I am broadly supportive of the establishment of commissions of inquiry. It must be accepted that the facility to hold tribunals or commissions of investigation is still needed. I understand concerns as regards the rising costs of holding such investigations and the vocal public disquiet, the legal fees paid and the length of time it is taking to reach conclusions. Unfortunately, it seems that we emphatically need such tribunals or commissions at this point.
Basic issues of natural justice are at play in this debate. The serious errors of the past — some distant and others more recent — require examination. The abdication of responsibility by those in control at different intervals also needs to be investigated. Most importantly, the failure to protect the most vulnerable people in this State when they needed such protection cannot go unchallenged, I will focus in particular on the Commission to Inquire into Child Abuse in which I have a particular interest. It was established on 23 May 2000 following an apology by the Taoiseach to the victims of past abuse. It was rightly acknowledged at the time that these victims deserved to have their stories heard. In the past they were forgotten by our society and abandoned in a shameful manner. The remit of this commission was to hear their stories, investigate the abuse of children in institutions and publish findings and recommendations on dealing with the effects of this abuse.
Many of the victims of past abuse and neglect have had shocking and distressing experiences. It was right and proper they be given the opportunity to tell their stories and show how society failed them in the past so that we can try to ensure this does not happen in the future. Many of these victims of abuse are approaching old age. The commission should now be at work hearing their cases. These people have much to teach us and future generations about the kind of State-sponsored barbarity that can exist in a society that fails to be vigilant and to protect the vulnerable. We need to hear their stories so this is not forgotten.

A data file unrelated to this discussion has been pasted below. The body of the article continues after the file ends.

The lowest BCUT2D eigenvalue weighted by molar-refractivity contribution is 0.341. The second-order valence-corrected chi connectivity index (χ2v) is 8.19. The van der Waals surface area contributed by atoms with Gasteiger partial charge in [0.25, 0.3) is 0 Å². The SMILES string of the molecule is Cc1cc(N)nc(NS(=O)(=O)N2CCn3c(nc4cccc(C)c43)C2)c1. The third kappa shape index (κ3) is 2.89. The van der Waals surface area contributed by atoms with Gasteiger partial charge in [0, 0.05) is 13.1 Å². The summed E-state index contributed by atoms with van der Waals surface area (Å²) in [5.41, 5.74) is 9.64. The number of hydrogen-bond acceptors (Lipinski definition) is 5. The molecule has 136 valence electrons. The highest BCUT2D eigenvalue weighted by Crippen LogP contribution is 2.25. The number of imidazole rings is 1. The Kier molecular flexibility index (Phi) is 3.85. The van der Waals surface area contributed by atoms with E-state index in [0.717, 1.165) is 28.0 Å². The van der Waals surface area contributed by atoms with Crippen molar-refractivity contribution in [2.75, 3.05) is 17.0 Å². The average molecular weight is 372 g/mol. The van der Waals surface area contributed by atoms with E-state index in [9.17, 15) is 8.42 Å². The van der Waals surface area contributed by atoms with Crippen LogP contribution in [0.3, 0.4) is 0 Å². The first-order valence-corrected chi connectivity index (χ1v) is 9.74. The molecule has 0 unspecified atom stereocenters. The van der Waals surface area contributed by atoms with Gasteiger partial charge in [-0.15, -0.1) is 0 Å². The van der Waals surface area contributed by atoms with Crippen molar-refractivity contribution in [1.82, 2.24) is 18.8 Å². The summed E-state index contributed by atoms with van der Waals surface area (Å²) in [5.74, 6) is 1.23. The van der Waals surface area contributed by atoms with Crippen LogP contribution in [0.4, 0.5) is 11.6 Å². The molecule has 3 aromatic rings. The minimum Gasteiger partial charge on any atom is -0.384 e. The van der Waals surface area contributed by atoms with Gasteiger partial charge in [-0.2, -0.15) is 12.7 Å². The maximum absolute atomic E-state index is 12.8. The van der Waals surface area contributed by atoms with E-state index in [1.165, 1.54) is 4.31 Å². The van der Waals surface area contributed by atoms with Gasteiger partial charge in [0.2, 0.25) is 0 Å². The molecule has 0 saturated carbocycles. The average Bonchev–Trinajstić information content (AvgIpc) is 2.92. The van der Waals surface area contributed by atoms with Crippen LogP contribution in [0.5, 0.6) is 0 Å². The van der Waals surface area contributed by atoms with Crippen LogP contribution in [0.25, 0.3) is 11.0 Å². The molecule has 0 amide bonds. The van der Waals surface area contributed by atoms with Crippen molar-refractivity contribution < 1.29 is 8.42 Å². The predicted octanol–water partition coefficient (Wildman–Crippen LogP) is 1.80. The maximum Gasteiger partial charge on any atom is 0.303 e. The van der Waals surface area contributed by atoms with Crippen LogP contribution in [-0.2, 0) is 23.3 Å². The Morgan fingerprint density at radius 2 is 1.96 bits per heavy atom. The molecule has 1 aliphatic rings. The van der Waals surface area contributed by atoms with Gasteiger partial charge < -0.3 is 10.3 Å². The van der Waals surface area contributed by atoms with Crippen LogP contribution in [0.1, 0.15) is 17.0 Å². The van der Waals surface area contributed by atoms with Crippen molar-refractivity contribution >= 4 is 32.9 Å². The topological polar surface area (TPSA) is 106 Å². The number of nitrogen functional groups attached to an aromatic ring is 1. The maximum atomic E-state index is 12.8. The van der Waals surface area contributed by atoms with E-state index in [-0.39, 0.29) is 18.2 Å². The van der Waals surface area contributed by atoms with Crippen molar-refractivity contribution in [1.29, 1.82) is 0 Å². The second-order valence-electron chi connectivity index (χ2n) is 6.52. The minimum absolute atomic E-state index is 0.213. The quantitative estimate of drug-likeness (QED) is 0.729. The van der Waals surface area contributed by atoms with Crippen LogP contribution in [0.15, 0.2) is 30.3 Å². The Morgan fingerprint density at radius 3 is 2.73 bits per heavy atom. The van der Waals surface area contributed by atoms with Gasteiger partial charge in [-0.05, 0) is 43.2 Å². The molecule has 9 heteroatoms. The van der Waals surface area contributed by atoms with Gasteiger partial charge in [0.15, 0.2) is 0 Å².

It is an indictment of the Minister for Education and Science and the Government that the Commission to Inquire into Child Abuse has heard so few cases since it was established and has been unable to progress further since last September. That is why this type of legislation is particularly welcome. The resignation of Ms Justice Laffoy, as she said, was a direct result of the failure of the Department of Education and Science to engage with her commission in a proper manner. It was the lowest point in the history of commissions of inquiry since their establishment. I make that point to illustrate the importance of our having the power to establish commissions or tribunals of inquiry or investigation. A society that fails to examine painful issues from the past such as those from the Commission to Inquire into Child Abuse is failing in its responsibility.
There are a few different issues regarding the proposed legislation that I would like to raise. I am concerned at the attempt in this legislation effectively to sideline the Houses of the Oireachtas, although the Minister would probably disagree. Under section 3, a Minister, with the approval of the Minister for Finance, can establish a commission of investigation by order. That order must then be laid before the Houses of the Oireachtas and requires the acceptance of each House before it comes into effect. Under section 4, the order establishing the commission may allow the Minister to set the terms of reference of the investigation without consulting either House of the Oireachtas. That is a significant and unwelcome aspect of the proposed legislation. It is clear that any commission of investigation must be independent of the Government. Not only must it be independent, it must be seen to be so.